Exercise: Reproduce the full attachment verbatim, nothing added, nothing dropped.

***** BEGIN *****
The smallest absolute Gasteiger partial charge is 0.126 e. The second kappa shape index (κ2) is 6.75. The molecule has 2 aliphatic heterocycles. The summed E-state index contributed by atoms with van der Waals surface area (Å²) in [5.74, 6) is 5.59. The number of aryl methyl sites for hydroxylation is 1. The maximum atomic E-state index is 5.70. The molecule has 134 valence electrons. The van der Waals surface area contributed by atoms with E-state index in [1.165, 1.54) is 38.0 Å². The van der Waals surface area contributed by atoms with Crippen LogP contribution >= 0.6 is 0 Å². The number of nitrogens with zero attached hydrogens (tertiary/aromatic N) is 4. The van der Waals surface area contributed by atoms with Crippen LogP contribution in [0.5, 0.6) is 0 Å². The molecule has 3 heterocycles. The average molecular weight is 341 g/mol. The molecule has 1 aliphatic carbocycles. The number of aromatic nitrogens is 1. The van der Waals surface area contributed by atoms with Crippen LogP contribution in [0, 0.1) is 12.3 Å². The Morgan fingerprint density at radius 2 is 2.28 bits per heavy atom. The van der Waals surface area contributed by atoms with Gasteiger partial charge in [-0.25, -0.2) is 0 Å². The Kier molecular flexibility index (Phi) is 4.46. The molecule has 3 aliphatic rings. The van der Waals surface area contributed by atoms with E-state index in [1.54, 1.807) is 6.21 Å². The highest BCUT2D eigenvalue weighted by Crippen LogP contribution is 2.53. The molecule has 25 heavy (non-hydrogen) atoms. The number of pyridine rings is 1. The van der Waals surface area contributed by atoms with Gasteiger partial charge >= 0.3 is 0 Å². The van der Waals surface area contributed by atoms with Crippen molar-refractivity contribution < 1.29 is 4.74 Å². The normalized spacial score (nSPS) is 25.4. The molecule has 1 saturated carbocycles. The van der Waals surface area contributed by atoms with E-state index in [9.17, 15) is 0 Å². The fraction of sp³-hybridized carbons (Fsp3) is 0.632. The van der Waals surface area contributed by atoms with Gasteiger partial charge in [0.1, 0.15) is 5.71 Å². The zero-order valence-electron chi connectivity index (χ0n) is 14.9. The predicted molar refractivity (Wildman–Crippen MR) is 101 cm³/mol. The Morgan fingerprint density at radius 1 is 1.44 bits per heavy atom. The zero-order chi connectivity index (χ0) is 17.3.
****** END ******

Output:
The smallest absolute Gasteiger partial charge is 0.126 e. The second kappa shape index (κ2) is 6.75. The molecule has 2 aliphatic heterocycles. The summed E-state index contributed by atoms with van der Waals surface area (Å²) in [5.74, 6) is 5.59. The number of aryl methyl sites for hydroxylation is 1. The maximum atomic E-state index is 5.70. The molecule has 134 valence electrons. The van der Waals surface area contributed by atoms with E-state index in [1.165, 1.54) is 38.0 Å². The van der Waals surface area contributed by atoms with Crippen LogP contribution >= 0.6 is 0 Å². The number of nitrogens with zero attached hydrogens (tertiary/aromatic N) is 4. The van der Waals surface area contributed by atoms with Crippen LogP contribution in [0.5, 0.6) is 0 Å². The molecule has 3 heterocycles. The average molecular weight is 341 g/mol. The molecule has 1 aliphatic carbocycles. The number of aromatic nitrogens is 1. The van der Waals surface area contributed by atoms with Crippen LogP contribution in [0, 0.1) is 12.3 Å². The Morgan fingerprint density at radius 2 is 2.28 bits per heavy atom. The van der Waals surface area contributed by atoms with Gasteiger partial charge in [-0.25, -0.2) is 0 Å². The Kier molecular flexibility index (Phi) is 4.46. The molecule has 3 aliphatic rings. The van der Waals surface area contributed by atoms with E-state index in [1.54, 1.807) is 6.21 Å². The highest BCUT2D eigenvalue weighted by Crippen LogP contribution is 2.53. The molecule has 25 heavy (non-hydrogen) atoms. The number of pyridine rings is 1. The van der Waals surface area contributed by atoms with Gasteiger partial charge >= 0.3 is 0 Å². The van der Waals surface area contributed by atoms with Crippen molar-refractivity contribution < 1.29 is 4.74 Å². The normalized spacial score (nSPS) is 25.4. The molecule has 1 saturated carbocycles. The van der Waals surface area contributed by atoms with E-state index in [9.17, 15) is 0 Å². The fraction of sp³-hybridized carbons (Fsp3) is 0.632. The van der Waals surface area contributed by atoms with Gasteiger partial charge in [0.1, 0.15) is 5.71 Å². The zero-order valence-electron chi connectivity index (χ0n) is 14.9. The predicted molar refractivity (Wildman–Crippen MR) is 101 cm³/mol. The Morgan fingerprint density at radius 1 is 1.44 bits per heavy atom. The zero-order chi connectivity index (χ0) is 17.3.